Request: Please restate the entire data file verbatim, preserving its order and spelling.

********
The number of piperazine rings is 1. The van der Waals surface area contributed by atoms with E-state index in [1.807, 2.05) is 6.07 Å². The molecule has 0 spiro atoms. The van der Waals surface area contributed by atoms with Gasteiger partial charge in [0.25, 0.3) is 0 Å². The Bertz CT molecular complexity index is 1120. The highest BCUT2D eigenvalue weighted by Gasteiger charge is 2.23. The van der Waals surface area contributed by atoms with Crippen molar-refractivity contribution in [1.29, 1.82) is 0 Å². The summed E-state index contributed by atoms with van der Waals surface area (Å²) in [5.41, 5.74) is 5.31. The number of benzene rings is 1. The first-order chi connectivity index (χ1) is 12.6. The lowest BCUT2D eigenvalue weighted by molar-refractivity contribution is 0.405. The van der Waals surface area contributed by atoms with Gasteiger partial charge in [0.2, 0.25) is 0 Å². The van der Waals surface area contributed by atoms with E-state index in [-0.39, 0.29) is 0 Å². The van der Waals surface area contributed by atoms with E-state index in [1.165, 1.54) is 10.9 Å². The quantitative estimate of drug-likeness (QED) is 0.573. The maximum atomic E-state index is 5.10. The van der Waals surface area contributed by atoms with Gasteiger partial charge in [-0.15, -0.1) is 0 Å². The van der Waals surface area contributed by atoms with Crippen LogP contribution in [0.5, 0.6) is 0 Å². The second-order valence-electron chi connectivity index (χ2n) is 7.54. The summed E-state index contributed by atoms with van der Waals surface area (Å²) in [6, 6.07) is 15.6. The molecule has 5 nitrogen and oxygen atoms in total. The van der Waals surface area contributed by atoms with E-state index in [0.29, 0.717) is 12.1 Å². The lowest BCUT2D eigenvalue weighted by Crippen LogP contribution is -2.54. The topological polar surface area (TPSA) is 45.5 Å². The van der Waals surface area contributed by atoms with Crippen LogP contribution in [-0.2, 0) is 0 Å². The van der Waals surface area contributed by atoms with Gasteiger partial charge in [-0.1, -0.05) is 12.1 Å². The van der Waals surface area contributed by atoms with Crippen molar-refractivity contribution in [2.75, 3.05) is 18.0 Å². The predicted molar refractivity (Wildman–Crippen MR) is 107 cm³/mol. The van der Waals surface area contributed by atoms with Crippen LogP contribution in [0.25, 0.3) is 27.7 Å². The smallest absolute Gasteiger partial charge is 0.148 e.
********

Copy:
The number of piperazine rings is 1. The van der Waals surface area contributed by atoms with E-state index in [1.807, 2.05) is 6.07 Å². The molecule has 0 spiro atoms. The van der Waals surface area contributed by atoms with Gasteiger partial charge in [0.25, 0.3) is 0 Å². The Bertz CT molecular complexity index is 1120. The highest BCUT2D eigenvalue weighted by Gasteiger charge is 2.23. The van der Waals surface area contributed by atoms with Crippen molar-refractivity contribution in [1.29, 1.82) is 0 Å². The summed E-state index contributed by atoms with van der Waals surface area (Å²) in [5.41, 5.74) is 5.31. The number of benzene rings is 1. The first-order chi connectivity index (χ1) is 12.6. The lowest BCUT2D eigenvalue weighted by molar-refractivity contribution is 0.405. The van der Waals surface area contributed by atoms with Gasteiger partial charge in [0.2, 0.25) is 0 Å². The van der Waals surface area contributed by atoms with E-state index in [-0.39, 0.29) is 0 Å². The van der Waals surface area contributed by atoms with E-state index in [1.165, 1.54) is 10.9 Å². The quantitative estimate of drug-likeness (QED) is 0.573. The maximum atomic E-state index is 5.10. The van der Waals surface area contributed by atoms with Gasteiger partial charge in [-0.15, -0.1) is 0 Å². The van der Waals surface area contributed by atoms with Crippen LogP contribution in [0.5, 0.6) is 0 Å². The second-order valence-electron chi connectivity index (χ2n) is 7.54. The summed E-state index contributed by atoms with van der Waals surface area (Å²) in [6, 6.07) is 15.6. The molecule has 5 nitrogen and oxygen atoms in total. The van der Waals surface area contributed by atoms with E-state index in [0.29, 0.717) is 12.1 Å². The lowest BCUT2D eigenvalue weighted by Crippen LogP contribution is -2.54. The topological polar surface area (TPSA) is 45.5 Å². The van der Waals surface area contributed by atoms with Crippen LogP contribution in [-0.2, 0) is 0 Å². The van der Waals surface area contributed by atoms with Gasteiger partial charge in [-0.1, -0.05) is 12.1 Å². The van der Waals surface area contributed by atoms with Crippen molar-refractivity contribution in [2.75, 3.05) is 18.0 Å². The predicted molar refractivity (Wildman–Crippen MR) is 107 cm³/mol. The van der Waals surface area contributed by atoms with Crippen LogP contribution in [0.25, 0.3) is 27.7 Å². The smallest absolute Gasteiger partial charge is 0.148 e.